Sam Matheny is chief technology officer and executive vice president of the National Association of Broadcasters.
Radio World: What impact is the coronavirus national emergency having on station operations?
Sam Matheny: Radio and TV stations are implementing special policies to address coronavirus. These vary per station or group, but include remote work orders and extra cleaning.
We understand a small number of stations are having issues accessing their main studio due to the virus and quarantine areas. In these cases, we are working with FEMA and state or local emergency management authorities to aid them in getting the access they need. In some instances secondary studios are being considered or have been activated.
RW: Are there specific impacts in technical infrastructure and programming operations we should know about?
Matheny: Given broadcasters’ critical role in keeping the public informed, staying on the air is their top priority.
Some broadcasters have been forced to move to alternate studio sites as employees in main studio locations have tested positive for COVID-19. They are able to make use of broadcast auxiliary spectrum for a limited time, and many stations have equipment available to ensure continuity of operations from alternate studio sites, as well as to report accurate and timely information from state and local officials. Many radio stations have existing disaster plans that they routinely review and drill. Such plans are important resources and can help inform broadcasters’ response to the operational challenges posed by COVID-19.
Additionally, DHS just today [Monday] issued NCC Watch Access and Fuel letters to support any recovery/restoration activity that may be impacted due to COVID-19 nationwide.
RW: What impact is the emergency having on radio engineers and technical staff, professionally or personally?
Matheny: Clearly everyone is impacted by the novel coronavirus and radio engineers are not exempt. There is a heightened sense of preparedness and a great deal of planning taking place.
This morning, we received the following information from an NAB Radio Technology Committee member: “All air travel cancelled. Work from home infrastructure being implemented. Work spaces being separated. Building outside air being maximized which will elevate energy consumption. Remote audio and video recording/reporting apps being added to increased number of smart phones. Stocking food, water and sterilization wipes at station. Contacting local hazmat mitigation companies for 24/7 numbers. Holding market-wide conference calls to determine back-up studio links.”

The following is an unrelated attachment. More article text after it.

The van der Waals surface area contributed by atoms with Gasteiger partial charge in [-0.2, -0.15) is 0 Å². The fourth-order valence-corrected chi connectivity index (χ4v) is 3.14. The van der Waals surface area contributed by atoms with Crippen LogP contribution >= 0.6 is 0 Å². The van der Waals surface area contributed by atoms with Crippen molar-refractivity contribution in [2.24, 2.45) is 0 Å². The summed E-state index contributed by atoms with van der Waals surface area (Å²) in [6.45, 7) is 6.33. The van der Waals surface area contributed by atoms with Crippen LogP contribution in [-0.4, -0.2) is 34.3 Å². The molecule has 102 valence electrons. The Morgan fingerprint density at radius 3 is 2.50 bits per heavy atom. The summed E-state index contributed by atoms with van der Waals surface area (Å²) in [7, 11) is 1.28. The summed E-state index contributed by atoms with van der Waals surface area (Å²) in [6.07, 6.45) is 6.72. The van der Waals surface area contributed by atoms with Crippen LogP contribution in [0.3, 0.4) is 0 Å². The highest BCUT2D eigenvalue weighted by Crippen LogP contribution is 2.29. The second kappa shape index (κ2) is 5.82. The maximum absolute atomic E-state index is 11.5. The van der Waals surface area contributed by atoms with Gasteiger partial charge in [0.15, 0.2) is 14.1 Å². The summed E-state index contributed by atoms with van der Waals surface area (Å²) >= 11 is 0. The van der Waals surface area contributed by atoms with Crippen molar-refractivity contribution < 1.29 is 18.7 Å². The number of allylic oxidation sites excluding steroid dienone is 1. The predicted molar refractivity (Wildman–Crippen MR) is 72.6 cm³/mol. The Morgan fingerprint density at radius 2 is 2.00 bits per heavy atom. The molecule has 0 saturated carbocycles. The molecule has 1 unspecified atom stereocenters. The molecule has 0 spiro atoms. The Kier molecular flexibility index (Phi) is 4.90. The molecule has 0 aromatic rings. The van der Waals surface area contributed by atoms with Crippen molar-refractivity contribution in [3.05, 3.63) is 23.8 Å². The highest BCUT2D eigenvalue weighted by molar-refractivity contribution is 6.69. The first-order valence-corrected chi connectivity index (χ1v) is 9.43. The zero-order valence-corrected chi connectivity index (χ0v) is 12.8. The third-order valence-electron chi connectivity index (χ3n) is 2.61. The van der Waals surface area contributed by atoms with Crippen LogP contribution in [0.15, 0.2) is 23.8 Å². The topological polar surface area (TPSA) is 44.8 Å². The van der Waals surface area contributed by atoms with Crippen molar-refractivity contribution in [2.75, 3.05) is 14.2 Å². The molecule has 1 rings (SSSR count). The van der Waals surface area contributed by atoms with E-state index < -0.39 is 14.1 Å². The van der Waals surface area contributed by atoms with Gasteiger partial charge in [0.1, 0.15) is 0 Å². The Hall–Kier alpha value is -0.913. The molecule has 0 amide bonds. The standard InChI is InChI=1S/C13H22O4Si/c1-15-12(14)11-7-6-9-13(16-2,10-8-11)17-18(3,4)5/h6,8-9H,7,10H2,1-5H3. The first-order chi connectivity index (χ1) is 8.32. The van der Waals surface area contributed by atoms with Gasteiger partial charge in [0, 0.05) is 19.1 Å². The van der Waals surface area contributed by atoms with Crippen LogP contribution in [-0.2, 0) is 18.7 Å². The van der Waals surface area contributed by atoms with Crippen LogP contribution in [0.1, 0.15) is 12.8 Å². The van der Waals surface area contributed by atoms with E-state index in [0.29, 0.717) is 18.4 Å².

PILOT, an NAB innovation initiative, has been impacted too. We had to cancel an FM-band HD Radio field test that was scheduled to start today, March 16. This field test, months in the making, involves Xperi and radio engineers from a number of NAB-member groups.
RW: Engineers are often asked to be the ones who step in when other staffers have to step out. Are there any best practices that NAB hopes that engineers and their employers will adopt?
Matheny: Radio and television engineers are often the unsung heroes during more traditional emergencies such as hurricanes, tornadoes or wildfires. They play a vital role in keeping stations on the air and operational and we expect they will play that role with the current situation.
RW: What else should we know?
Matheny: We at NAB have created Coronavirus Response Toolkit for all stations to use. It includes operational resources that stations can download and integrate into their planning. It also includes PSA’s that can be used to educate audiences about the virus and response.
Also, as Brock Long, former FEMA administrator, says in this recent Op-ed, radio has a special place in emergency communications and keeping people informed. This is a job that stations — and station engineers — take very seriously. The spread of this virus presents unique challenges, but we are confident radio stations will continue to play a vital role in informing and educating the public, while also keeping them entertained and connected in a time of social distancing. And all of this is made possible by the hard-working engineers that will keep the stations operational.